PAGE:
The American Lung Association’s State of the Air 2017 report found California has the dubious distinction of being home to the majority of the Top 10 cities with ozone and particle pollution in the United States. More than 90 percent of Californians live in areas with unhealthy air at some point during the year, a serious public health concern at a time when the federal government is considering rolling back clean air protections.
“Our state’s air quality continues to hit unhealthy levels each year, putting Californians at risk for premature death and other serious health effects such as asthma, COPD, and lung cancer,” said Olivia Diaz-Lapham, President and CEO of the American Lung Association in California. “We are seeing continued improvement in parts of the state, but there are too many areas where residents are breathing dirty air and we must work to reduce the sources of air pollution.”
California’s most populous metro area, Los Angeles, continues to improve, posting its lowest number of unhealthy days for ozone pollution and lowest levels of year-round particle pollution. Unfortunately, the region still leads the nation in unhealthy days for ozone pollution, followed by Bakersfield and the Fresno-Madera area.
Bakersfield topped the national list for the number of unhealthy days for short-term particle pollution and came in second for unhealthy days for ozone pollution and year-round particle pollution levels. As the charts below indicate, the San Joaquin Valley is heavily represented in the Top 10 most polluted regions.
Key Report Findings:
• Significant progress in the fight against ozone (also known as smog). Eight cities: Los Angeles, Bakersfield, Visalia, Modesto-Merced, Sacramento, El Centro, San Jose-San Francisco and San Luis Obispo, had the fewest average unhealthy days for ozone pollution in the 18-year history of the report.
• Continued setbacks in the fight against particle pollution (also known as soot), especially in the San Joaquin Valley. Four of the eight San Joaquin Valley counties showed increases in the number of unhealthy days for particle pollution. Visalia and Stockton had their worst years yet. Bakersfield, Los Angeles, the San Francisco Bay Area, and Sacramento saw increases in unhealthy days for particle pollution. Year-round levels of particle pollution also increased in Bakersfield, the San Francisco Bay Area, Visalia, and San Luis Obispo, which failed to meet the national standard for year-round particle pollution for the first time.
• Salinas recognized as one of the cleanest cities. Salinas landed a spot on two lists of the cleanest cities in the U.S. thanks to zero unhealthy ozone days and one of the lowest year-round particle pollution levels.
The State of the Air 2017 report is based on air quality monitoring data collected in 2013 – 2015, the most recent years available. The report focuses on ozone and particle pollution, as they are the most widespread forms of air pollution threatening public health.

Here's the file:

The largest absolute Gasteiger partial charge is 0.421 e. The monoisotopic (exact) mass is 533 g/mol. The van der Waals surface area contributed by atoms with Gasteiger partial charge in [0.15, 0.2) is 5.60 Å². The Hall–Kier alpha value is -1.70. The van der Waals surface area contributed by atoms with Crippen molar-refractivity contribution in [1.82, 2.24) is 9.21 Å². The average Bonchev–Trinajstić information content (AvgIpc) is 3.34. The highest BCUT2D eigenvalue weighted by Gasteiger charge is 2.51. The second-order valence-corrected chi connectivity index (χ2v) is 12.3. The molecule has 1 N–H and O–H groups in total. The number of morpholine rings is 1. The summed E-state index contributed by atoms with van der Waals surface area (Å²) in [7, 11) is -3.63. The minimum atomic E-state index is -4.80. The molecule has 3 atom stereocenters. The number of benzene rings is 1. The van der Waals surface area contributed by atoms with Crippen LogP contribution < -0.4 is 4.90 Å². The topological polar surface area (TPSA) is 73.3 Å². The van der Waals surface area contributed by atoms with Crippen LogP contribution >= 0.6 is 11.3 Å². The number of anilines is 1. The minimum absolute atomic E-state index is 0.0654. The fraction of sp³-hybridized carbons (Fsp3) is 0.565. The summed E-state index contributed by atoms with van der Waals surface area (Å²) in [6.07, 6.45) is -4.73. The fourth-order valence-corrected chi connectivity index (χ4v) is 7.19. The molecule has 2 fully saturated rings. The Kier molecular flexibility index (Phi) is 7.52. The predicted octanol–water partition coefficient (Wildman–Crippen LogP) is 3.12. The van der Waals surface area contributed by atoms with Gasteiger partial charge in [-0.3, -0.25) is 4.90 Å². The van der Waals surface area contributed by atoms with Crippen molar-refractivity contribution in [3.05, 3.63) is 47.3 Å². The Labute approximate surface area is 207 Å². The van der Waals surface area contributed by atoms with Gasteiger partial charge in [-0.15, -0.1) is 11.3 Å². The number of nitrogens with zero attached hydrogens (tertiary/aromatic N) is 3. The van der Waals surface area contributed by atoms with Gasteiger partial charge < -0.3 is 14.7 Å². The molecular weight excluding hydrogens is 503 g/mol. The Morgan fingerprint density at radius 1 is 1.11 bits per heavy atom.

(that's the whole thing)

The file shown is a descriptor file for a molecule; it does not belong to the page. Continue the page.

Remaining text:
“Ozone pollution is especially harmful to children, seniors and those with asthma and other lung diseases. When they breathe ozone-polluted air, too often they end up in the doctor’s office, the hospital or the emergency room,” said Dr. Alex Sherriffs, a Fresno area physician and member of the San Joaquin Valley Air District Board and the California Air Resources Board.
The report analyzes particle pollution in two ways: through average annual particle pollution levels and short-term spikes in particle pollution. The State of the Air 2017 report shows California saw significant spikes in particle pollution, which comes from diesel engine exhaust, wood-burning devices and wildfires.
“These tiny particles, known as soot, can lodge deep in the lungs and trigger asthma attacks, heart attacks and strokes. They can also cause lung cancer and early death,” Dr. Sherriffs said.
Jessica Romero and her husband, Eugene, live in Bakersfield, home to some of the worst air quality in the country. Both of their sons have asthma.
“The poor air quality in Bakersfield has had a huge impact on our family,” Jessica Romero said. “The hardest days are when we have to tell the boys they can’t go outside to ride their bikes or play soccer because of the bad air.”
In California and nationwide, the number of unhealthy days for ozone has decreased, thanks to the success of the federal Clean Air Act as well as state and local air pollution control programs that clean up major sources of emissions. Air quality laws save lives and must be defended in Congress. Policies to combat climate change also need to be protected.
Climate change is worsening our air pollution problems. Research has shown that climate change causes warmer temperatures that increase ozone formation and make it harder to reach our clean air goals. Climate change is also linked to extreme weather patterns, drought and wildfires, which contributed to the extraordinarily high numbers of days with unhealthy particle pollution in some cities.
“While California continues to move forward with policies like strong standards to reduce vehicle emissions, the federal government wants to move backwards,” said Diaz-Lapham. “We call on President Trump, EPA Administrator Scott Pruitt and members of Congress to fully fund, implement and enforce the Clean Air Act for all air pollutants – including those that drive climate change and make it harder to ensure healthy air for all Americans.”
Learn more about California’s grades including local air quality data for each county and metropolitan area at www.stateoftheair.org/california2017.
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